Expectancy, as mentioned before, is the calculation of the relationship between effort and performance. For the participants in the contract, effort would mean a variety of activities including search for jobs, learning the skills required for getting a job, and taking college courses. Performance here would mean getting a full time job or getting a part time job or going to school part-time.

The question here is, how much does the FSS program offer to create a strong belief among the participants regarding a positive relationship between effort and performance, or, in this case, between their efforts to get a full or part time job and the certainty of actually getting a job? Three issues pertinent to answering the question are identified and analyzed below:

1. Does the FSS program prepare the participants to get a job? The answer is yes, to a certain point. According to the design of the FSS program, the county’s DHS will coordinate employment opportunities, provide information and encourage participation in employment-related seminars, workshops and counseling to ensure employment success. However, the program does not have a training/skill development component. It assumes that participants have the requisite skills to get a job, and that jobs are available in the market for their skill level.

2. What kinds of jobs are available to these participants? This particular mid-western metropolitan city is considered a growing city with a zero to very low unemployment rate. However, for those welfare recipients who are directly going to the job market, without any skill-development training, we are talking about minimum wage jobs, which not only carry low wages but are highly unstable.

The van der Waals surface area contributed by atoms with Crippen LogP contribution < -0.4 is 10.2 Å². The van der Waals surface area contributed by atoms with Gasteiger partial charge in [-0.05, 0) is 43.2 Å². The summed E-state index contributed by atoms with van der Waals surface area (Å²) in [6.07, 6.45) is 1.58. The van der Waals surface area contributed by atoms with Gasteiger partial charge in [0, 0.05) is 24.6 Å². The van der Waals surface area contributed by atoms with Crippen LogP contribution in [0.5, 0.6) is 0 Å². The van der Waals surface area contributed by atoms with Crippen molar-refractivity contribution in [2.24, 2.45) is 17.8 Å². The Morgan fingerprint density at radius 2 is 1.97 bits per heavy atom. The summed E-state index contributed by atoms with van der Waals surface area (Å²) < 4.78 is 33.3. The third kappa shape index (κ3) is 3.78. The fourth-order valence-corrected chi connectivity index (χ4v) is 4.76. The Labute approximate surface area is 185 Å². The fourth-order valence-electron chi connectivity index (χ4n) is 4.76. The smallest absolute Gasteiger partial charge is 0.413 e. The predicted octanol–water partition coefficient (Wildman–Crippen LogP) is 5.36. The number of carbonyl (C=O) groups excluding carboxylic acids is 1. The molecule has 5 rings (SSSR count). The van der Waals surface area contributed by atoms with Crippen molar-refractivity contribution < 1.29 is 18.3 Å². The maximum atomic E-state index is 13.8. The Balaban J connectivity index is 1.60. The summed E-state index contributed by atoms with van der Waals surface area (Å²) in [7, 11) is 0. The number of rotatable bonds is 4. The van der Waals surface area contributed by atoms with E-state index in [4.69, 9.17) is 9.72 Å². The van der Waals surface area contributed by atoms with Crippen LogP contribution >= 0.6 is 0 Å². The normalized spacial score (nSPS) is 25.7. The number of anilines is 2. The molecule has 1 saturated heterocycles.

3. Do most welfare recipients, especially women, have the ability to work a significant number of hours in the labor market? A growing literature indicates that a disproportionate number of welfare recipients have the experience of or are experiencing domestic and sexual abuse. There is evidence of substantial learning disabilities among welfare population . Finally, children of welfare recipients may have health and other problems, which hinder their mothers from working. The FSS program does not address problems like transportation and child-care which may become the major constraints for the welfare recipients’ search for jobs and their efforts to hold on to jobs.

Instrumentality: Following on with the expectancy theory, those who believe that they will be able to find a job and to hold on to their jobs will do the next calculation which stands for instrumentality. Here participants will be thinking about the plausible relationship between working in a job and having enough savings to buy a house and to maintain that house. In the FSS program, a contract will be drawn between participants and the partners; once the contract is fulfilled the participants will be given their escrowed balance including the added $1,750 ($750 + $1,000) to the account. Also, monthly deposits to the escrow account will equal the difference between the rent requirements prior to employment and after employment. This is basically geared toward providing an incentive to participants to work and earn without jeopardizing or reducing their welfare benefits. However, participants with a minimum wage job will also calculate the amount of savings they would be able to generate with such a wage and their ability to afford and maintain a house. For the minimum wage earners, the relationship will appear to be low to moderate for most, if not for all.

Valence: According to the expectancy theory, those who perceive a positive relationship between holding a job and the possibility of owning a home, would do one last calculation which stands for valence. Valence here will mean the participants’ desirability for homeownership. Homeownership is considered as one of the major dreams of most, if not all, Americans. However, according to the expectancy theory the previous two calculations are going to affect participants’ decision to calculate the value of the reward that they will get. In this case, we are talking about the value they place on homeownership. It appears from the above discussion that most participants may not even feel motivated to do this last calculation because the previous calculation may yield only weak expectancy and instrumentality values.